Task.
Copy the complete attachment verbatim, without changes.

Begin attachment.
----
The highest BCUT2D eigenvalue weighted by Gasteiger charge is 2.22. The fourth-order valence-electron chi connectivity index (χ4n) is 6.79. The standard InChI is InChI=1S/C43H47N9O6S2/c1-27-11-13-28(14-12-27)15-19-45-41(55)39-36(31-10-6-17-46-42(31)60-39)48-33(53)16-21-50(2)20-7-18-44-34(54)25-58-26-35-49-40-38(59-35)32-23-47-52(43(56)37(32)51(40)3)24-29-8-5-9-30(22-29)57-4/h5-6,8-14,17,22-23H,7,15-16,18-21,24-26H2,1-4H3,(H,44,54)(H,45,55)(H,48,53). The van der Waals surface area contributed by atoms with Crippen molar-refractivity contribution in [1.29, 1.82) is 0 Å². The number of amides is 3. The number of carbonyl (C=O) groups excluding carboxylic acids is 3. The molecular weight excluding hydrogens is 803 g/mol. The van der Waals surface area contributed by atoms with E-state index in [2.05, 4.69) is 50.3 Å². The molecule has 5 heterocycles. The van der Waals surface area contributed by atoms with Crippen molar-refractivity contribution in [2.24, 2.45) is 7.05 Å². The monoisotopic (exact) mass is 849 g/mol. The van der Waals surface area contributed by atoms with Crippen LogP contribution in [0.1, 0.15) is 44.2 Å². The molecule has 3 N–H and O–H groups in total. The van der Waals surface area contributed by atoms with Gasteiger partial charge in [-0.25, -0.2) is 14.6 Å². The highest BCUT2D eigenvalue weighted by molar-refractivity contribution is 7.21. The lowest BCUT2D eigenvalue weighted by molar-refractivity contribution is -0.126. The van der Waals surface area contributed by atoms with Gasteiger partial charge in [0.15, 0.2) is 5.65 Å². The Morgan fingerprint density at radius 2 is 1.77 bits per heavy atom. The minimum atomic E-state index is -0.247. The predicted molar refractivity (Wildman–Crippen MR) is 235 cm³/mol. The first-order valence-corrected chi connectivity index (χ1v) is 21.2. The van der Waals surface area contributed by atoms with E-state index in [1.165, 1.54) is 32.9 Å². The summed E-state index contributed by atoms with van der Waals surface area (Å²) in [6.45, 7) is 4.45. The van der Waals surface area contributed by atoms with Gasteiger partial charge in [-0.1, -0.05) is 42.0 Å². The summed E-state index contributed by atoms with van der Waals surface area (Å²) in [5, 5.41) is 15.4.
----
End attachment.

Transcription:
The highest BCUT2D eigenvalue weighted by Gasteiger charge is 2.22. The fourth-order valence-electron chi connectivity index (χ4n) is 6.79. The standard InChI is InChI=1S/C43H47N9O6S2/c1-27-11-13-28(14-12-27)15-19-45-41(55)39-36(31-10-6-17-46-42(31)60-39)48-33(53)16-21-50(2)20-7-18-44-34(54)25-58-26-35-49-40-38(59-35)32-23-47-52(43(56)37(32)51(40)3)24-29-8-5-9-30(22-29)57-4/h5-6,8-14,17,22-23H,7,15-16,18-21,24-26H2,1-4H3,(H,44,54)(H,45,55)(H,48,53). The van der Waals surface area contributed by atoms with Crippen molar-refractivity contribution in [1.29, 1.82) is 0 Å². The number of amides is 3. The number of carbonyl (C=O) groups excluding carboxylic acids is 3. The molecular weight excluding hydrogens is 803 g/mol. The van der Waals surface area contributed by atoms with E-state index in [2.05, 4.69) is 50.3 Å². The molecule has 5 heterocycles. The van der Waals surface area contributed by atoms with Crippen molar-refractivity contribution in [2.24, 2.45) is 7.05 Å². The monoisotopic (exact) mass is 849 g/mol. The van der Waals surface area contributed by atoms with Crippen LogP contribution in [0.1, 0.15) is 44.2 Å². The molecule has 3 N–H and O–H groups in total. The van der Waals surface area contributed by atoms with Gasteiger partial charge in [-0.25, -0.2) is 14.6 Å². The highest BCUT2D eigenvalue weighted by molar-refractivity contribution is 7.21. The lowest BCUT2D eigenvalue weighted by molar-refractivity contribution is -0.126. The van der Waals surface area contributed by atoms with Gasteiger partial charge in [0.15, 0.2) is 5.65 Å². The Morgan fingerprint density at radius 2 is 1.77 bits per heavy atom. The minimum atomic E-state index is -0.247. The predicted molar refractivity (Wildman–Crippen MR) is 235 cm³/mol. The first-order valence-corrected chi connectivity index (χ1v) is 21.2. The van der Waals surface area contributed by atoms with E-state index in [1.165, 1.54) is 32.9 Å². The summed E-state index contributed by atoms with van der Waals surface area (Å²) in [6.45, 7) is 4.45. The van der Waals surface area contributed by atoms with Gasteiger partial charge in [-0.1, -0.05) is 42.0 Å². The summed E-state index contributed by atoms with van der Waals surface area (Å²) in [5, 5.41) is 15.4.